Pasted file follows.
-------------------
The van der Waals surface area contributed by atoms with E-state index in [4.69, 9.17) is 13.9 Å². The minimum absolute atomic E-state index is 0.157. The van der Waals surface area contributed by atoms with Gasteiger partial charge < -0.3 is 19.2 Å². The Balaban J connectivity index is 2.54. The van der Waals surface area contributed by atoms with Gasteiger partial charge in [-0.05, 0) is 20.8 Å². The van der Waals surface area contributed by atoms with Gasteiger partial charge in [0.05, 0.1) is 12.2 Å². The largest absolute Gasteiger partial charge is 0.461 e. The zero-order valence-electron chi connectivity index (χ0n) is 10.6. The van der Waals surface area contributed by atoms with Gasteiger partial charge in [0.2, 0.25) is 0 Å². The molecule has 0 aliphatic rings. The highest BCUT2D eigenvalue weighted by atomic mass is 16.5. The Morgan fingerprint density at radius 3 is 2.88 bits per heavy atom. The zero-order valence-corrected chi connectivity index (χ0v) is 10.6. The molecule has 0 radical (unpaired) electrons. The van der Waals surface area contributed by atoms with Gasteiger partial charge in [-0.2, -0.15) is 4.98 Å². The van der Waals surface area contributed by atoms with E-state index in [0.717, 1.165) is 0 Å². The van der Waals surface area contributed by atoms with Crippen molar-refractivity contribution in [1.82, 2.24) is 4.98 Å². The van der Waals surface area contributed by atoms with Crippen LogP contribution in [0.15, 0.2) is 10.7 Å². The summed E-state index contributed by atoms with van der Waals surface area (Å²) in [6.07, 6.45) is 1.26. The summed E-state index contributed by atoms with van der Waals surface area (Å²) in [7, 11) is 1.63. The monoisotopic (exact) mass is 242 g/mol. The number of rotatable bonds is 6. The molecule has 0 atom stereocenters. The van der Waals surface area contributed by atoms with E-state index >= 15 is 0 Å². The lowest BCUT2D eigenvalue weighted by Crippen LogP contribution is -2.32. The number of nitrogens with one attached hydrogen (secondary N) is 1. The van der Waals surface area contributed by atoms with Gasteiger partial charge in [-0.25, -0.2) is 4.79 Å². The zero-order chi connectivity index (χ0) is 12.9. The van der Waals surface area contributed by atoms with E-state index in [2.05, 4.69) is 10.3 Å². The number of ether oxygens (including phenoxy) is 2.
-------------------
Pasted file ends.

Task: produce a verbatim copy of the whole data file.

The van der Waals surface area contributed by atoms with E-state index in [4.69, 9.17) is 13.9 Å². The minimum absolute atomic E-state index is 0.157. The van der Waals surface area contributed by atoms with Gasteiger partial charge < -0.3 is 19.2 Å². The Balaban J connectivity index is 2.54. The van der Waals surface area contributed by atoms with Gasteiger partial charge in [-0.05, 0) is 20.8 Å². The van der Waals surface area contributed by atoms with Gasteiger partial charge in [0.05, 0.1) is 12.2 Å². The largest absolute Gasteiger partial charge is 0.461 e. The zero-order valence-electron chi connectivity index (χ0n) is 10.6. The van der Waals surface area contributed by atoms with Gasteiger partial charge in [0.2, 0.25) is 0 Å². The molecule has 0 aliphatic rings. The highest BCUT2D eigenvalue weighted by atomic mass is 16.5. The Morgan fingerprint density at radius 3 is 2.88 bits per heavy atom. The zero-order valence-corrected chi connectivity index (χ0v) is 10.6. The molecule has 0 radical (unpaired) electrons. The van der Waals surface area contributed by atoms with Gasteiger partial charge in [-0.2, -0.15) is 4.98 Å². The van der Waals surface area contributed by atoms with E-state index in [0.717, 1.165) is 0 Å². The van der Waals surface area contributed by atoms with Crippen molar-refractivity contribution in [1.82, 2.24) is 4.98 Å². The van der Waals surface area contributed by atoms with Crippen LogP contribution in [0.15, 0.2) is 10.7 Å². The summed E-state index contributed by atoms with van der Waals surface area (Å²) in [6.07, 6.45) is 1.26. The summed E-state index contributed by atoms with van der Waals surface area (Å²) in [7, 11) is 1.63. The monoisotopic (exact) mass is 242 g/mol. The number of rotatable bonds is 6. The molecule has 0 atom stereocenters. The van der Waals surface area contributed by atoms with E-state index >= 15 is 0 Å². The lowest BCUT2D eigenvalue weighted by Crippen LogP contribution is -2.32. The number of nitrogens with one attached hydrogen (secondary N) is 1. The van der Waals surface area contributed by atoms with Gasteiger partial charge in [-0.25, -0.2) is 4.79 Å². The zero-order chi connectivity index (χ0) is 12.9. The van der Waals surface area contributed by atoms with E-state index in [2.05, 4.69) is 10.3 Å². The number of ether oxygens (including phenoxy) is 2.